de novo review." Syllabus point 1, Mathena
v. Haines, 219 W.Va. 417, 633 S.E.2d 771 (2006).
Syl. Pt. 1, State ex rel. Franklin v. McBride, 226
W.Va. 375, 701 S.E.2d 97 (2009).
appeal, petitioner argues that the circuit court erred in
denying his claim of ineffective assistance of counsel and
asserts that he was prejudiced by cumulative trial error.
With respect to his ineffective assistance of counsel claim,
petitioner alleges two distinct deficiencies in his
representation. First, petitioner asserts that trial
counsel's failure to object during the State's
opening statement, which resulted in a waiver of the right to
raise that issue, "was by itself sufficient to deprive .
. . [p]etitioner of appellate relief on those grounds."
Petitioner acknowledges that this Court, nonetheless, found
that the remarks were not prejudicial, but states that
"it is clear that even if the Court found the remarks to
be prejudicial error, [trial counsel's] conduct would
have caused the error to be waived."
petitioner claims that he received ineffective assistance of
counsel due to counsel's failure to object to certain
evidence. In petitioner's direct appeal, he assigned as
error the circuit court's failure to hold a
McGinnis hearing prior to admitting evidence that he
sent pornographic text messages to a seventeen-year-old girl
who was not one of the victims in his underlying case.
Robert Scott R., Jr., 233 W.Va. at 20, 754 S.E.2d at
596. We found that the court failed to hold a proper
McGinnis hearing, but we also found the error to be
harmless because, among other reasons, the evidence "was
introduced without objection through two other
witnesses[.]" Id. at 22, 754 S.E.2d at 598.
Petitioner, consequently, contends that trial counsel's
failure in this regard "was fully sufficient to cause
[him] to be denied a new trial on direct appeal."
In the West Virginia courts, claims of ineffective assistance
of counsel are to be governed by the two-pronged test
established in Strickland v. Washington, 466 U.S.
668, 104 S.Ct. 2052, 80 L.Ed.2d 674 (1984): (1) Counsel's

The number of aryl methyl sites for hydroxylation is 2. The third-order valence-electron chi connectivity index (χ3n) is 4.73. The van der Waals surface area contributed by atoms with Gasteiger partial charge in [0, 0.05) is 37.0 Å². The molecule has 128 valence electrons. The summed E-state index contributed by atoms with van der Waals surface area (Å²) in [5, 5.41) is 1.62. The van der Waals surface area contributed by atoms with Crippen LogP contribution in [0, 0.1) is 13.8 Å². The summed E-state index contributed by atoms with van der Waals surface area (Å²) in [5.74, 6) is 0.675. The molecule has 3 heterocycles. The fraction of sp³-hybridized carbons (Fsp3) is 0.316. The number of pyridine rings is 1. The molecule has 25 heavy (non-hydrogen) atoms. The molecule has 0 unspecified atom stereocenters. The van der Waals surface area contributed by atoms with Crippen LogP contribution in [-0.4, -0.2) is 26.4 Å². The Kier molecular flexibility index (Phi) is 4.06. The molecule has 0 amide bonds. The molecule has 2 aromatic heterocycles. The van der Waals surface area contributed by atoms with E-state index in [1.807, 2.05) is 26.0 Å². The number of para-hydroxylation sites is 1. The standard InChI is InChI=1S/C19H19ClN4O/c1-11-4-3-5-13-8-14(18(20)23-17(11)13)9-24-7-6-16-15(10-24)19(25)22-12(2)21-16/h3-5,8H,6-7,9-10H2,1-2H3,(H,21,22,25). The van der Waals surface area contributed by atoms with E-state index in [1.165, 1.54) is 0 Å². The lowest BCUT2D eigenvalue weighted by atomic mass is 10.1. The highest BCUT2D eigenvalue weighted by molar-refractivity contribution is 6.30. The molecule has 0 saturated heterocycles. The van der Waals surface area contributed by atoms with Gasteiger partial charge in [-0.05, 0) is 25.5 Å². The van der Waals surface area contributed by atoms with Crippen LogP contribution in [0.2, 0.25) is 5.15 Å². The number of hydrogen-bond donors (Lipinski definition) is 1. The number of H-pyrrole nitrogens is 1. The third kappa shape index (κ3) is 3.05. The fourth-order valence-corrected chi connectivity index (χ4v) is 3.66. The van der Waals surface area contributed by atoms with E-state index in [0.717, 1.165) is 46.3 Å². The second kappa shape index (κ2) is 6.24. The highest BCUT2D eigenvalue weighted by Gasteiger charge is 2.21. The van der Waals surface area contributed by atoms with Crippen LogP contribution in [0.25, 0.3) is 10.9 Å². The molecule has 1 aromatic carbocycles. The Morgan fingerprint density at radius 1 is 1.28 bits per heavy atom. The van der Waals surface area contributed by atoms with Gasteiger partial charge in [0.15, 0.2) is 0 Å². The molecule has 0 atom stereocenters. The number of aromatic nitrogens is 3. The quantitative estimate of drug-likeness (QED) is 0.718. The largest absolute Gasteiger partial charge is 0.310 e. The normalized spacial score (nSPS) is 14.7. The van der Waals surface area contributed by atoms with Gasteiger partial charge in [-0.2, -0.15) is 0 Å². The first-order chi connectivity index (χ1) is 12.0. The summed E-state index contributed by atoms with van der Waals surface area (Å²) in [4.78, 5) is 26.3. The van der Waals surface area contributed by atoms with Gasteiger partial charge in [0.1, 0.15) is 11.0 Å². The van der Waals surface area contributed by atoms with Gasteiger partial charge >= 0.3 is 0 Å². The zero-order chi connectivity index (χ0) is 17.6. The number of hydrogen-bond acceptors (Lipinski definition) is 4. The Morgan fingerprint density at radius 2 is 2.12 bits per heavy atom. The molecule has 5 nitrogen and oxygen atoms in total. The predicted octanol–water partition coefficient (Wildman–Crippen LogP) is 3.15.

performance was deficient under an objective standard of
reasonableness; and (2) there is a reasonable probability
that, but for counsel's unprofessional errors, the result
of the proceedings would have been different.
Syl. Pt. 5, State v. Miller, 194 W.Va. 3, 459 S.E.2d
114 (1995). An ineffective assistance of counsel claim may be
disposed of for failure to meet either prong of the test:
"Failure to meet the burden of proof imposed by either
part of the Strickland/Miller test is fatal
to a habeas petitioner's claim." State ex rel.
Vernatter v. Warden, W.Va. Penitentiary, 207 W.Va. 11,
17, 528 S.E.2d 207, 213 (1999) (citation omitted).
first claim of ineffective assistance of counsel concerning
trial counsel's failure to object during the State's
opening statement fails under the second prong of
Strickland. Although we previously stated that
"we believe that the prosecutor should not have made
comments about [petitioner's] anticipated evidence,
" we also found that "the comments have not been
shown to prejudice [petitioner]." Robert Scott R,
Jr., 233 W.Va. at 20, 754 S.E.2d at 596. This conclusion
was predicated on five findings: first, the jury was
instructed that what the lawyers said during opening
statements was not evidence. Id. Second, the
prosecutor also informed the jury that petitioner might not
put on evidence of his good character. Id. Third,
the comments did not attack petitioner's character.
Id. Fourth, the prosecutor had a good faith belief
that petitioner would call character witnesses because
petitioner informed the court that he had subpoenaed more
than thirty witnesses. Id. Fifth, we found that
"[i]t cannot be said that [petitioner] would have been
acquitted by any impartial jury if the remarks ...